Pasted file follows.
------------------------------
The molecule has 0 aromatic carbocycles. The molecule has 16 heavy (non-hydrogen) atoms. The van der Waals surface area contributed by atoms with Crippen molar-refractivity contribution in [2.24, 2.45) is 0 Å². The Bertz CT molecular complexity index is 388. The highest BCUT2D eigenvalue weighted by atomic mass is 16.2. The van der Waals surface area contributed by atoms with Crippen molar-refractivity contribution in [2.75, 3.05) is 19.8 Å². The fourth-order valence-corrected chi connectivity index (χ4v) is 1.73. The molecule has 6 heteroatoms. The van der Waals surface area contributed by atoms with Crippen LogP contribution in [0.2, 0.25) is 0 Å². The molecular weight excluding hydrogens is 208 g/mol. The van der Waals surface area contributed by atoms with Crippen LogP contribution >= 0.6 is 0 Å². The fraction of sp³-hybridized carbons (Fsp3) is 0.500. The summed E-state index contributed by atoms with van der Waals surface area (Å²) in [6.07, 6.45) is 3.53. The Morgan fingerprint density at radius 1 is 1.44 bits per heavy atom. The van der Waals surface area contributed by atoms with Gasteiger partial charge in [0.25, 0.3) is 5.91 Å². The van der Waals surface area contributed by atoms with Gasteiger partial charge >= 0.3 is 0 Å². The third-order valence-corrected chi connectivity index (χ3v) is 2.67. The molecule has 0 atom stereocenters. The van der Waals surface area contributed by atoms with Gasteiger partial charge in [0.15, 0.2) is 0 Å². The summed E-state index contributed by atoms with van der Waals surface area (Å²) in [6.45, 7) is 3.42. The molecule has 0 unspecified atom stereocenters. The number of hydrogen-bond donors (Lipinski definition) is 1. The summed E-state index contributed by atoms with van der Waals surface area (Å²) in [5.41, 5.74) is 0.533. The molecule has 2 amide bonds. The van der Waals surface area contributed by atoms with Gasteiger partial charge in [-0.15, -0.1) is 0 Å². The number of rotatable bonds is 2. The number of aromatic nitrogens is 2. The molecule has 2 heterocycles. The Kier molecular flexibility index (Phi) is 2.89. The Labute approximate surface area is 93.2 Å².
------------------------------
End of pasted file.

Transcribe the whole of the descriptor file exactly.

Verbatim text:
The molecule has 0 aromatic carbocycles. The molecule has 16 heavy (non-hydrogen) atoms. The van der Waals surface area contributed by atoms with Crippen molar-refractivity contribution in [2.24, 2.45) is 0 Å². The Bertz CT molecular complexity index is 388. The highest BCUT2D eigenvalue weighted by atomic mass is 16.2. The van der Waals surface area contributed by atoms with Crippen molar-refractivity contribution in [2.75, 3.05) is 19.8 Å². The fourth-order valence-corrected chi connectivity index (χ4v) is 1.73. The molecule has 6 heteroatoms. The van der Waals surface area contributed by atoms with Crippen LogP contribution in [0.2, 0.25) is 0 Å². The molecular weight excluding hydrogens is 208 g/mol. The van der Waals surface area contributed by atoms with Crippen LogP contribution >= 0.6 is 0 Å². The fraction of sp³-hybridized carbons (Fsp3) is 0.500. The summed E-state index contributed by atoms with van der Waals surface area (Å²) in [6.07, 6.45) is 3.53. The Morgan fingerprint density at radius 1 is 1.44 bits per heavy atom. The van der Waals surface area contributed by atoms with Gasteiger partial charge in [0.25, 0.3) is 5.91 Å². The van der Waals surface area contributed by atoms with Gasteiger partial charge >= 0.3 is 0 Å². The third-order valence-corrected chi connectivity index (χ3v) is 2.67. The molecule has 0 atom stereocenters. The van der Waals surface area contributed by atoms with Gasteiger partial charge in [0.15, 0.2) is 0 Å². The summed E-state index contributed by atoms with van der Waals surface area (Å²) in [6.45, 7) is 3.42. The molecule has 0 unspecified atom stereocenters. The number of hydrogen-bond donors (Lipinski definition) is 1. The summed E-state index contributed by atoms with van der Waals surface area (Å²) in [5.41, 5.74) is 0.533. The molecule has 2 amide bonds. The van der Waals surface area contributed by atoms with Gasteiger partial charge in [-0.15, -0.1) is 0 Å². The number of rotatable bonds is 2. The number of aromatic nitrogens is 2. The molecule has 2 heterocycles. The Kier molecular flexibility index (Phi) is 2.89. The Labute approximate surface area is 93.2 Å².